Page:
They usually chew the fat via short-wave radio or reach out to others simply to make friends.
But when hurricanes knock out cell phones and other lines of communications, HAM radio operators get down to business, passing along crucial information to residents and government officials.
Thousands of HAM, or amateur, radio operators across South Florida on June 28-29 are participating in "Field Day,' an exercise to practice sending and receiving messages under simulated post-storm conditions.
"It's pretty much a dress rehearsal," said Chris Hite, of the Wellington Radio Club, which has about 50 members from Coral Springs to Jupiter and which meets monthly to review procedures and share experiences.
During the upcoming drill, HAMs will attempt to contact as many other operators as possible in a 24-hour period, locally, across the United States and around the globe.
Most will rely on emergency power and batteries, since that's all they might have in the aftermath of a storm, said Larry Lazar, president of the Wellington Club.
"During Field Day, we practice sending short messages accurately over long distances – and create a sense of pressure," he said.
The exercise also is an opportunity to train new HAM operators to "think imaginatively and spontaneously" to get their messages across during a real disaster, Lazar said.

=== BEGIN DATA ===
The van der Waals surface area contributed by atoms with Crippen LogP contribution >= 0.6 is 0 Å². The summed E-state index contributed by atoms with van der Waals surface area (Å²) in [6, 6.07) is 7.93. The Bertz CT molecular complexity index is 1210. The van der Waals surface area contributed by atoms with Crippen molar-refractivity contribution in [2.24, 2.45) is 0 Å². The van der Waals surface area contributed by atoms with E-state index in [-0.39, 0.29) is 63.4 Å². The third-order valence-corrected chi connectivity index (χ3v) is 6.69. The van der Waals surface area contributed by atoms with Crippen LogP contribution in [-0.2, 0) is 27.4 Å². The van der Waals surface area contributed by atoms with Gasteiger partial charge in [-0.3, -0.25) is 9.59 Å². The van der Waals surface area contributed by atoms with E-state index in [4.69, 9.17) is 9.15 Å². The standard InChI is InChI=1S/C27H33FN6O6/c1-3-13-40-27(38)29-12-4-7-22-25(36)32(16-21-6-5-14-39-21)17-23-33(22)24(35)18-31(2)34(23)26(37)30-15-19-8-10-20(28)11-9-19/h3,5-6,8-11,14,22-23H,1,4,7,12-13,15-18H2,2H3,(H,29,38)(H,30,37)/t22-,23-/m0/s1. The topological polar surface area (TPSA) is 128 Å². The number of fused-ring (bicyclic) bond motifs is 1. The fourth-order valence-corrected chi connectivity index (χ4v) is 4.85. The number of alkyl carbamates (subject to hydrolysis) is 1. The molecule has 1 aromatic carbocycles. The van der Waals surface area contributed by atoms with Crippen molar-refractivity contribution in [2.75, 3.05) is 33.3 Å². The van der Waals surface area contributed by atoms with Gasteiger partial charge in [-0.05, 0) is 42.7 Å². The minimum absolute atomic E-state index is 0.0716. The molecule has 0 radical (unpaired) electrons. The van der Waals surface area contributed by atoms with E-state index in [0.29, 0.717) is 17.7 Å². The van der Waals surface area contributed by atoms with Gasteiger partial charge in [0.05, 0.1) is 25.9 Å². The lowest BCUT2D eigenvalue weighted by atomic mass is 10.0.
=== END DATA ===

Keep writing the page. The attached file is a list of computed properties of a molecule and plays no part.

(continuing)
As part of the drill, the HAMs will hold a competition, where they receive points for the most contacts and for using different communications modes, such as voice, text, Morse code and Amateur Radio satellites. Last year, more than 36,500 operators nationwide sent "literally millions of messages," Lazar said.
The Wellington Radio Club will hold its Field Day starting at 2 p.m. in Pavilion 3 at Village Park. The public is invited.
In past hurricanes, HAM radio operators have helped emergency managers send and receive information to residents in need of help. They also directed recovery agencies, such as the Salvation Army, where to distribute food and emergency supplies.
Additionally, local HAM operators have helped out in earthquakes, tornadoes and floods, where whole regions have been blacked out and isolated.
Robin Terrill, a member of the Davie-Cooper City Amateur Radio Club, said another purpose of the exercise is to entice new HAM operators into the fold. HAM operators must pass an exam to obtain a Federal Communications Commission license.
"When you make your first contact, say in California or South America or Japan, your eyes will just light up," Terrill said.
His club will hold its Field Day in Pavilion 1 at Markham Park in Sunrise. The public is invited. "We'll even put you at a mike and let you operate," he said.
Terrill, a trained weather spotter, said being a HAM operator "draws people together. The best thing about it is the camaraderie."
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